" Multilateral Agreement on Investment (MAI): A sweeping new international economic agreement currently under negotiation, the MAI would amplify key provisions of the North American Free Trade Agreement and apply them worldwide. Despite the agreement's potentially profound implications, and the advanced stage of negotiations, few among the general public have even heard of the MAI. The agreement is hailed by business groups and government officials as a boost to investment and jobs, but assailed by critics as a major threat to living standards, environmental protection, and essential corporate regulations. The MAI could be before the U.S. Congress as early as the spring of 1998".
II. b) From books, public policy papers, briefs, newspaper articles etc. with web references where possible.
1) From Clarke and Barlow, 1997. MAI: The Threat to Canadian Sovereignty. Canada: Stoddard. ISBN 0-7737-5946-8
In 1998 the nations of the world including Canada, celebrate the 50th annual anniversary of the United Nation's historic Universal Declaration of Human Rights. This Declaration marked a watershed in the long international quest to assert the supremacy of human and citizen rights over political or economic tyranny of any kind. Together with the International Covenant on Economic, Social, and Cultural Rights , the Declaration stood and stands as a 20th century Magna Carta.
But in 1998, the richest nations of the world, including Canada, are also poised to ratify a treaty that will grant so much power to transnational corporations and stateless global capital that the democratic rights granted to the people of the world by the UN Declaration will be seriously compromised . The Multilateral Agreement on Investment (MAI) is the culmination of a global assault, in the name of commercial freedom, on those social rights and on the commitments to ecological stewardship made by the world's nations at the 1992 Rio Earth Summit.
The MAI, if ratified, will serve as a Charter of Rights
and Freedoms for transnational corporations against citizens and
the earth, and represents a grave threat to democracy in Canada and around
the world.(Clarke & Barlow, 1997 p. 7-8)
2) "MAI-Day! The Corporate Rule Treaty: The Multilateral Agreement on Investments (MAI)Seeks to Consolidate Global Corporate Rule" by Tony Clarke. http://www.policyalternatives.ca/mai.html
Excerpt from the preamble to his paper:
"....the MAI is designed to establish a whole new set of global rules for investment that will grant transnational corporations the unrestricted "right" and "freedom" to buy, sell, and move their operations whenever and wherever they want around the world, unfettered by government intervention or regulation." In short, the MAI seeks to empower transnational corporations through a set of global investment rules designed to impose tight restrictions on what national governments can and cannot do in regulating their economies...
In effect, the MAI amounts to a declaration of global
corporate rule. As such, it is designed to enhance the political rights,
the political power, and the political security of the TNCs on a
world-wide scale.......This new global constitution, however, is certainly
not designed to ensure that the rights and freedoms of the world's people
are upheld by democratically elected governments. On the contrary, it is a
charter of rights and freedoms for corporations only - a charter to be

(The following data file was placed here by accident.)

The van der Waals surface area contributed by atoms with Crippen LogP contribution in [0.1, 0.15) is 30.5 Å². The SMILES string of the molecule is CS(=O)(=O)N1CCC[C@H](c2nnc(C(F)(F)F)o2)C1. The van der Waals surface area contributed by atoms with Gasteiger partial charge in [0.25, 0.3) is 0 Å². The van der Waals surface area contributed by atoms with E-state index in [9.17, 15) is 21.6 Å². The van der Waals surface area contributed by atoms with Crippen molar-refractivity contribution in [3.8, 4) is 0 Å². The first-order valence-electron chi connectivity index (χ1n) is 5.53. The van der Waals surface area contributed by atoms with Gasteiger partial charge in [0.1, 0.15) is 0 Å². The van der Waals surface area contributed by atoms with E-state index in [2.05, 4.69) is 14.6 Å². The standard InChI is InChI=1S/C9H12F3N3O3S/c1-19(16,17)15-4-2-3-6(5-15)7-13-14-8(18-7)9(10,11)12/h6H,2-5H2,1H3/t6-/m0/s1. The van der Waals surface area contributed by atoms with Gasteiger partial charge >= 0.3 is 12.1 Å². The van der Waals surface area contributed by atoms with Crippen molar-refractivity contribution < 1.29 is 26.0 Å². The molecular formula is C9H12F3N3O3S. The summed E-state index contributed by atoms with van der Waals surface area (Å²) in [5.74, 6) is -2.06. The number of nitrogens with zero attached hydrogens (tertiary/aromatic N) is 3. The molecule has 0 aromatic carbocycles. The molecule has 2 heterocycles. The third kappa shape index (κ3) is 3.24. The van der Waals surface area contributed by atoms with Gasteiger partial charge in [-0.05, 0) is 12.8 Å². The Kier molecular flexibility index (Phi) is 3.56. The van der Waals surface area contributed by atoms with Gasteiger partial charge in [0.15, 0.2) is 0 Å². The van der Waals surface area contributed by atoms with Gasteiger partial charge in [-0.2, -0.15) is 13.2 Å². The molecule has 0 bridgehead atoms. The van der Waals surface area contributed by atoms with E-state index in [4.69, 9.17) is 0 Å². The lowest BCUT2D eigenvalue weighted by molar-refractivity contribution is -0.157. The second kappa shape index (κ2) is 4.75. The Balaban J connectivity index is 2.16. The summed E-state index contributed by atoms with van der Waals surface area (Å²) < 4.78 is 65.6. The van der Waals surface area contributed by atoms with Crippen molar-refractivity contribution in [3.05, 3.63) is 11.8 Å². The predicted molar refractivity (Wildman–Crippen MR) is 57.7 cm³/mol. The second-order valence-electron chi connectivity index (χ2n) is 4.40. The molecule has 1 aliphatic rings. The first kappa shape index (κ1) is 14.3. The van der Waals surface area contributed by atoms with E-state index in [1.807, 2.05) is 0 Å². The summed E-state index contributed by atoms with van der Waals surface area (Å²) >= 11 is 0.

guaranteed by national governments in the interests of profitable
transnational investment and competition. It is meant to protect and
benefit corporations, not citizens. Indeed, through this new global
constitution, the rights of citizens and the powers of governments
themselves will be largely superseded by those of the transnational
corporations." (Clarke, 1997 website)
3) Joshua Karliner, The Corporate Planet: Ecology and Politics in the Age of Globalization (Sierra Club Books, 1997)
Transnational corporations exert significant influence over the domestic and foreign policies of the Northern industrialized government that host them. Indeed, the interests of the most powerful governments in the world are often intimately intertwined with the expanding pursuits of the transnationals that they charter.
At the same time, transnational corporations are moving to circumvent national governments. The borders and regulatory agencies of most governments are caving in to the New World Order of globalization, allowing corporations to assume an ever more stateless quality leaving them less and less accountable to any government anywhere.
These corporations, together with their host governments, are reorganizing world economic structures--and thus the balance of political power--through a series of intergovernmental trade and investment accords. These treaties serve as the frameworks within which globalization is evolving--allowing international corporate investment and trade to flourish across the Earth.
* The Uruguay Round of the General Agreement on Tariffs and Trade (GATT)
* The World Trade Organization, which was created to enforce the GATT's rules.
* The North American Free Trade Agreement (NAFTA).
* The European Union (EU).
* The proposed Multilateral Agreement on Investment.( MAI )
* Financial Services Agreement, signed 12 December 1997
becomes effective 1 March 1999.
"These international trade and investment agreements (like MAI) allow corporations to circumvent the power and authority of national governments and local communities, thus endangering workers' rights, the environment and democratic political processes."
4) "Writing the Constitution of a Single Global Economy: A Concise Guide to the MAI - Supporters and Opponents' Views". 1997 Michelle Sforza-Roderick, Scott Nova, and Mark Weisbro. U.S. based Preamble Collaborative's Preamble Center for Public Policy http://www.RTK.NET:80/preamble/mai/maioverv.html